This research actually consisted of two experiments. The first looked at the response that dogs give to a hand signal, namely pointing. It is well-established that dogs will go in the direction, or toward an object, that their owner, or someone who is familiar to them, points to. So in this first investigation there were two brown bowls, one on either side of a small room, and, while the dog's eyes were covered, a bit of food was placed in one. Then, the familiar person would stand between the two bowls, and point to one with his arm. If the dog went to the correct bowl he got to eat the treat that was in it, while if the dog went to the wrong one he was not rewarded. This is of course the natural way in which things occur — where real-world people indicate actions with real-world objects. So now, to see the effectiveness of videos, the real person is removed and replaced by a video image. The video image used in this study was projected on a big screen so that it's larger than would be possible for most home living room television sets. The video image gave the same instructions to the dogs, and the audio portion came from a speaker behind the screen. The researchers found that 60% of the dogs performed this task reliably for both the real person and the projected video image.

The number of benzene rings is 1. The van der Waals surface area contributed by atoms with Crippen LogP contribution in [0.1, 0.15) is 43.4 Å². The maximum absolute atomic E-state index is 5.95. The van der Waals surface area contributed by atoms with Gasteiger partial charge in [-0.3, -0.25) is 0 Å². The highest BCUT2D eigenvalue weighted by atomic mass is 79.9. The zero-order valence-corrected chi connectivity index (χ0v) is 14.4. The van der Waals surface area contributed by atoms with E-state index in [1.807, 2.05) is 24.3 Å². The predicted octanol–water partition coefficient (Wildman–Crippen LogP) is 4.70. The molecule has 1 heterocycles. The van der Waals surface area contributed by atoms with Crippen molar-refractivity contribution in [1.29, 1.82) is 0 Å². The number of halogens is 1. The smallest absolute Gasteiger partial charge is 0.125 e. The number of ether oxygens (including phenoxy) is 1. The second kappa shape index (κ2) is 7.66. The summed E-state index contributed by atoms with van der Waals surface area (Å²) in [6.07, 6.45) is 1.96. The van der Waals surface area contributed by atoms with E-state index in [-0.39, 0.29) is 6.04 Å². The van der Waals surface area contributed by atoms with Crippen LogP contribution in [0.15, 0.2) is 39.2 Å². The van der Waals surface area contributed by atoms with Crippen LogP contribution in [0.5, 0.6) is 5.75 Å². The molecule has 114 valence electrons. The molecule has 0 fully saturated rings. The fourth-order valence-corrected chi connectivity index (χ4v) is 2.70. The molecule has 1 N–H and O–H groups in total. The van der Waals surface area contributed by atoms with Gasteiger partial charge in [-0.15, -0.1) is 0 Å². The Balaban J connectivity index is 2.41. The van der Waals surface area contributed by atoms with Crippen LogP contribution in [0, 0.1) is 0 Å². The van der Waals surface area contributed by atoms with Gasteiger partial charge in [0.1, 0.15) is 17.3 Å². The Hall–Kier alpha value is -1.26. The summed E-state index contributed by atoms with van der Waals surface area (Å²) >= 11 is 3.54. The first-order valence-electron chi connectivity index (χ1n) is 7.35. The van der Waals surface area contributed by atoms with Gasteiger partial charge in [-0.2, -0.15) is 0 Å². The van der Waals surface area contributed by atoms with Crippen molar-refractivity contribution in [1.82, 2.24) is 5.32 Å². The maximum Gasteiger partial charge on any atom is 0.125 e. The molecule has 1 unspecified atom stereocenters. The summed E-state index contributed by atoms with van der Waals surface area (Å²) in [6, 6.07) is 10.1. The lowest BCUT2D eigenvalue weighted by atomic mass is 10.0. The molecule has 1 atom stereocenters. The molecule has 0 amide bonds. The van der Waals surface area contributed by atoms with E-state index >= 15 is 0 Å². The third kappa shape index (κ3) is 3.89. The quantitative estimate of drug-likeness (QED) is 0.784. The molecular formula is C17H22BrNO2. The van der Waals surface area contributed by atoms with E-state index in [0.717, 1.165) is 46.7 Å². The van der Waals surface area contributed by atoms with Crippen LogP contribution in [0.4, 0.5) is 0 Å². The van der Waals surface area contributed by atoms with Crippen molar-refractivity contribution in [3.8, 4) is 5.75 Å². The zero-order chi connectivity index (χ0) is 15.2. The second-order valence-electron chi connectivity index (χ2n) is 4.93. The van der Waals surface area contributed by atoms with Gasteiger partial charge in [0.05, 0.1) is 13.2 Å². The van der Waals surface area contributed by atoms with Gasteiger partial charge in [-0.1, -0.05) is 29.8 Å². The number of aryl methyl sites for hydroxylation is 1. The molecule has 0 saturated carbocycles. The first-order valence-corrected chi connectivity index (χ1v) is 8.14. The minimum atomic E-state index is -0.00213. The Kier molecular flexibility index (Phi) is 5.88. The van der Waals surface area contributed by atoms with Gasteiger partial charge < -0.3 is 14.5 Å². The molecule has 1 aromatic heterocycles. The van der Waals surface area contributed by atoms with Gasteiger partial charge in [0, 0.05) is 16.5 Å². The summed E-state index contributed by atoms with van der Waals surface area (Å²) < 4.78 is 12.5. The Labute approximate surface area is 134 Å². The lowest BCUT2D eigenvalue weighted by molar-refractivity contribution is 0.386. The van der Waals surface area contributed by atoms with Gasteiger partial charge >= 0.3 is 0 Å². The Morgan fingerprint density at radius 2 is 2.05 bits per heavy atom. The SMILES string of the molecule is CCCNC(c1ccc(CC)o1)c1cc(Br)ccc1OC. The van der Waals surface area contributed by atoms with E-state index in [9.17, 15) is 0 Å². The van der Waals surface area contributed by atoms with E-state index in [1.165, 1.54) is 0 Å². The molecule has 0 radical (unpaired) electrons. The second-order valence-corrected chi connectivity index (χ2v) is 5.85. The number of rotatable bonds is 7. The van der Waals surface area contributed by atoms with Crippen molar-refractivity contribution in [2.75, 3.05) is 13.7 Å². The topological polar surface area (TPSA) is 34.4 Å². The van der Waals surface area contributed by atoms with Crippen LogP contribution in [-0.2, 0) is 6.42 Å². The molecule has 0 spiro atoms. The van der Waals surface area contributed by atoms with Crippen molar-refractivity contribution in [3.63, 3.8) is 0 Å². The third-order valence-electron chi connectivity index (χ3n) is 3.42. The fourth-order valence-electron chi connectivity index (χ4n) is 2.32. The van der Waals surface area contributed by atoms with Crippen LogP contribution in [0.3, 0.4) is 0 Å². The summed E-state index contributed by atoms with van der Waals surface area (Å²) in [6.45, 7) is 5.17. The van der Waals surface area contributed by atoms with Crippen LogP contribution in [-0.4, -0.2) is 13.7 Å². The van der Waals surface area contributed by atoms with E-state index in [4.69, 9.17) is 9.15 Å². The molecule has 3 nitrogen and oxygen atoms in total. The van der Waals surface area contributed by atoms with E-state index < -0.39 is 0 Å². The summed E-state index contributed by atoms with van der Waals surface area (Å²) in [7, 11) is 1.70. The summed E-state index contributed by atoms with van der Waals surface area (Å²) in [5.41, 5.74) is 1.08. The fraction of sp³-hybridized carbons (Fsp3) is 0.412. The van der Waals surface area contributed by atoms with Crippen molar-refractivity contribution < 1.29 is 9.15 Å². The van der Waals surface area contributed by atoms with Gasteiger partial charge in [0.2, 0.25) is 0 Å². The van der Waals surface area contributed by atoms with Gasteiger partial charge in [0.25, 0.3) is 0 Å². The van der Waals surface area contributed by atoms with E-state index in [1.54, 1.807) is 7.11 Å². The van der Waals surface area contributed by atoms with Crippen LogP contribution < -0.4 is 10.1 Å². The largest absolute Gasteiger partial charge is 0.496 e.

The second experiment was, perhaps, more relevant to the question that I was asked, since it dealt with common obedience commands. It begins with a sample of dogs who know a basic set of obedience commands such as "sit", "lay down", "stand up", "bark", and so forth. First the dogs were tested by having their owner standing in the front of the room and giving the commands. Next, as in the first experiment, the owner was replaced by a projected video image, with the voice sounds coming over a speaker. Finally, there was a condition in which there was no video image but only the owner's voice coming through a speaker. In this second experiment it was found that the dogs responded quite well when the owner was present to deliver the commands. There was a noticeably reduced level of performance when the dog was confronted with the projected video image of the owner, although the performance was still significantly above chance. However when the video image was removed, leaving only the voice coming from the speaker, the dogs performances dropped to a level of insignificance.